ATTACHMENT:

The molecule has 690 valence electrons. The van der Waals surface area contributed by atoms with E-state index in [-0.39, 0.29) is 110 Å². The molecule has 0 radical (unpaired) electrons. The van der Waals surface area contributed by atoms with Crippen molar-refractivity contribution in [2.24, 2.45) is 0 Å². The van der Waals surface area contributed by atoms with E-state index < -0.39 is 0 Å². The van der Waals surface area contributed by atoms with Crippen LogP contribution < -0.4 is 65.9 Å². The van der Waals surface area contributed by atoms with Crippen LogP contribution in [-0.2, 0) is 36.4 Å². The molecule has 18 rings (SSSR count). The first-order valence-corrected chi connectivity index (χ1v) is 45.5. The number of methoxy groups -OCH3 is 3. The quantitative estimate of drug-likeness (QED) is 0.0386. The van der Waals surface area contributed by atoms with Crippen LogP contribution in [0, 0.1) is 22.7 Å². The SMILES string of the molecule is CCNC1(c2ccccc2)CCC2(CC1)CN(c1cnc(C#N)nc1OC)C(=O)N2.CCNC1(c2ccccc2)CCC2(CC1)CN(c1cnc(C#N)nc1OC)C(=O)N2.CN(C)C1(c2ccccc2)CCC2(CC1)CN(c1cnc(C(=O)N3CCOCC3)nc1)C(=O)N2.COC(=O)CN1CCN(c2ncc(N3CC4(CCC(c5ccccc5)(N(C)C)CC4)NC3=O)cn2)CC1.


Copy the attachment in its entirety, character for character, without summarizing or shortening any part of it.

The molecule has 690 valence electrons. The van der Waals surface area contributed by atoms with E-state index in [-0.39, 0.29) is 110 Å². The molecule has 0 radical (unpaired) electrons. The van der Waals surface area contributed by atoms with Crippen molar-refractivity contribution in [2.24, 2.45) is 0 Å². The van der Waals surface area contributed by atoms with E-state index < -0.39 is 0 Å². The van der Waals surface area contributed by atoms with Crippen LogP contribution < -0.4 is 65.9 Å². The van der Waals surface area contributed by atoms with Crippen LogP contribution in [-0.2, 0) is 36.4 Å². The molecule has 18 rings (SSSR count). The first-order valence-corrected chi connectivity index (χ1v) is 45.5. The number of methoxy groups -OCH3 is 3. The quantitative estimate of drug-likeness (QED) is 0.0386. The van der Waals surface area contributed by atoms with Crippen LogP contribution in [0, 0.1) is 22.7 Å². The SMILES string of the molecule is CCNC1(c2ccccc2)CCC2(CC1)CN(c1cnc(C#N)nc1OC)C(=O)N2.CCNC1(c2ccccc2)CCC2(CC1)CN(c1cnc(C#N)nc1OC)C(=O)N2.CN(C)C1(c2ccccc2)CCC2(CC1)CN(c1cnc(C(=O)N3CCOCC3)nc1)C(=O)N2.COC(=O)CN1CCN(c2ncc(N3CC4(CCC(c5ccccc5)(N(C)C)CC4)NC3=O)cn2)CC1.